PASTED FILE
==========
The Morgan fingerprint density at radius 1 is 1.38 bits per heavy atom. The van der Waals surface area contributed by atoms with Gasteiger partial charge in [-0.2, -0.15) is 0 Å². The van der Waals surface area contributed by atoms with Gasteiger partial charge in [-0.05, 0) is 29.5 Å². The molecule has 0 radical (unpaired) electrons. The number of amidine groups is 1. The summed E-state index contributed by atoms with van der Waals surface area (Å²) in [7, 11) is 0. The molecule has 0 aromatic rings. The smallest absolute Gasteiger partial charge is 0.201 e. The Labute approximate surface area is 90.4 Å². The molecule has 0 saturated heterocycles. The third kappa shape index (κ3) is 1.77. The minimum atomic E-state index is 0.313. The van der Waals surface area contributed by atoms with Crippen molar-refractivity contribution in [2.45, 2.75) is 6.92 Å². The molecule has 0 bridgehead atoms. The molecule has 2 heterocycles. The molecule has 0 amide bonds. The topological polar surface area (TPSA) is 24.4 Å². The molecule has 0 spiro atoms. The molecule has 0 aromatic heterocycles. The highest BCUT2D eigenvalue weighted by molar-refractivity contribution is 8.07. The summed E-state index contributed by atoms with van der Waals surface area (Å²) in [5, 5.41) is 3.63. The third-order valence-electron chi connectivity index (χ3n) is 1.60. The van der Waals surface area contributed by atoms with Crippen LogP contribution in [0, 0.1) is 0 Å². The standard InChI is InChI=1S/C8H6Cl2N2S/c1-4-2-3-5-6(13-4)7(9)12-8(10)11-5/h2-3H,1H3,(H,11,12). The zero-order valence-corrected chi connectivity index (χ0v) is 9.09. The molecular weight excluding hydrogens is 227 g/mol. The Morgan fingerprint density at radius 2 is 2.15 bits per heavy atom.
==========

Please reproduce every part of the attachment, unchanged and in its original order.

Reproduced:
The Morgan fingerprint density at radius 1 is 1.38 bits per heavy atom. The van der Waals surface area contributed by atoms with Gasteiger partial charge in [-0.2, -0.15) is 0 Å². The van der Waals surface area contributed by atoms with Gasteiger partial charge in [-0.05, 0) is 29.5 Å². The molecule has 0 radical (unpaired) electrons. The number of amidine groups is 1. The summed E-state index contributed by atoms with van der Waals surface area (Å²) in [7, 11) is 0. The molecule has 0 aromatic rings. The smallest absolute Gasteiger partial charge is 0.201 e. The Labute approximate surface area is 90.4 Å². The molecule has 0 saturated heterocycles. The third kappa shape index (κ3) is 1.77. The minimum atomic E-state index is 0.313. The van der Waals surface area contributed by atoms with Crippen molar-refractivity contribution in [2.45, 2.75) is 6.92 Å². The molecule has 0 bridgehead atoms. The molecule has 2 heterocycles. The molecule has 0 amide bonds. The topological polar surface area (TPSA) is 24.4 Å². The molecule has 0 spiro atoms. The molecule has 0 aromatic heterocycles. The highest BCUT2D eigenvalue weighted by molar-refractivity contribution is 8.07. The summed E-state index contributed by atoms with van der Waals surface area (Å²) in [5, 5.41) is 3.63. The third-order valence-electron chi connectivity index (χ3n) is 1.60. The van der Waals surface area contributed by atoms with Crippen LogP contribution in [0, 0.1) is 0 Å². The standard InChI is InChI=1S/C8H6Cl2N2S/c1-4-2-3-5-6(13-4)7(9)12-8(10)11-5/h2-3H,1H3,(H,11,12). The zero-order valence-corrected chi connectivity index (χ0v) is 9.09. The molecular weight excluding hydrogens is 227 g/mol. The Morgan fingerprint density at radius 2 is 2.15 bits per heavy atom.